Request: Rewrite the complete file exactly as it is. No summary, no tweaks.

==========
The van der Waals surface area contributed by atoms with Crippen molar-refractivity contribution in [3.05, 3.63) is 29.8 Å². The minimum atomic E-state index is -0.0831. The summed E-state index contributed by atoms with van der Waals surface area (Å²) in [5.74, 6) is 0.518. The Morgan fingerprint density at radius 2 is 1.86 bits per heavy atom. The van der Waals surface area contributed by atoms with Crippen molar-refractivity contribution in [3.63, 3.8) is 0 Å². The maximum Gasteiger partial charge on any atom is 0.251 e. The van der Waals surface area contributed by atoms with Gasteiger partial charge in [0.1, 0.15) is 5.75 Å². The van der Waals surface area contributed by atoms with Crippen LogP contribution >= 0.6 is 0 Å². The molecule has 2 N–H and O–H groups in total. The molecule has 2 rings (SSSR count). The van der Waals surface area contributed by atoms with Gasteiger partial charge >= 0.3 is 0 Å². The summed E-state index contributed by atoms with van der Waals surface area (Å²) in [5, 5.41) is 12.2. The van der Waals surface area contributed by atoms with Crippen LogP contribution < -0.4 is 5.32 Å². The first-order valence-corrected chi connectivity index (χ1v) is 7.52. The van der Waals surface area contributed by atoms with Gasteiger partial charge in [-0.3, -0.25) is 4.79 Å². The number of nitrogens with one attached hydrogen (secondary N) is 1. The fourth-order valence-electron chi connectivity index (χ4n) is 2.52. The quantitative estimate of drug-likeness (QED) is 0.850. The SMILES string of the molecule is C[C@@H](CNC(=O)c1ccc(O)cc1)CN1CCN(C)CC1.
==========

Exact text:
The van der Waals surface area contributed by atoms with Crippen molar-refractivity contribution in [3.05, 3.63) is 29.8 Å². The minimum atomic E-state index is -0.0831. The summed E-state index contributed by atoms with van der Waals surface area (Å²) in [5.74, 6) is 0.518. The Morgan fingerprint density at radius 2 is 1.86 bits per heavy atom. The van der Waals surface area contributed by atoms with Crippen molar-refractivity contribution in [3.63, 3.8) is 0 Å². The maximum Gasteiger partial charge on any atom is 0.251 e. The van der Waals surface area contributed by atoms with Gasteiger partial charge in [0.1, 0.15) is 5.75 Å². The van der Waals surface area contributed by atoms with Crippen LogP contribution >= 0.6 is 0 Å². The molecule has 2 N–H and O–H groups in total. The molecule has 2 rings (SSSR count). The van der Waals surface area contributed by atoms with Gasteiger partial charge >= 0.3 is 0 Å². The summed E-state index contributed by atoms with van der Waals surface area (Å²) in [5, 5.41) is 12.2. The van der Waals surface area contributed by atoms with Crippen LogP contribution < -0.4 is 5.32 Å². The first-order valence-corrected chi connectivity index (χ1v) is 7.52. The van der Waals surface area contributed by atoms with Gasteiger partial charge in [-0.3, -0.25) is 4.79 Å². The number of nitrogens with one attached hydrogen (secondary N) is 1. The fourth-order valence-electron chi connectivity index (χ4n) is 2.52. The quantitative estimate of drug-likeness (QED) is 0.850. The SMILES string of the molecule is C[C@@H](CNC(=O)c1ccc(O)cc1)CN1CCN(C)CC1.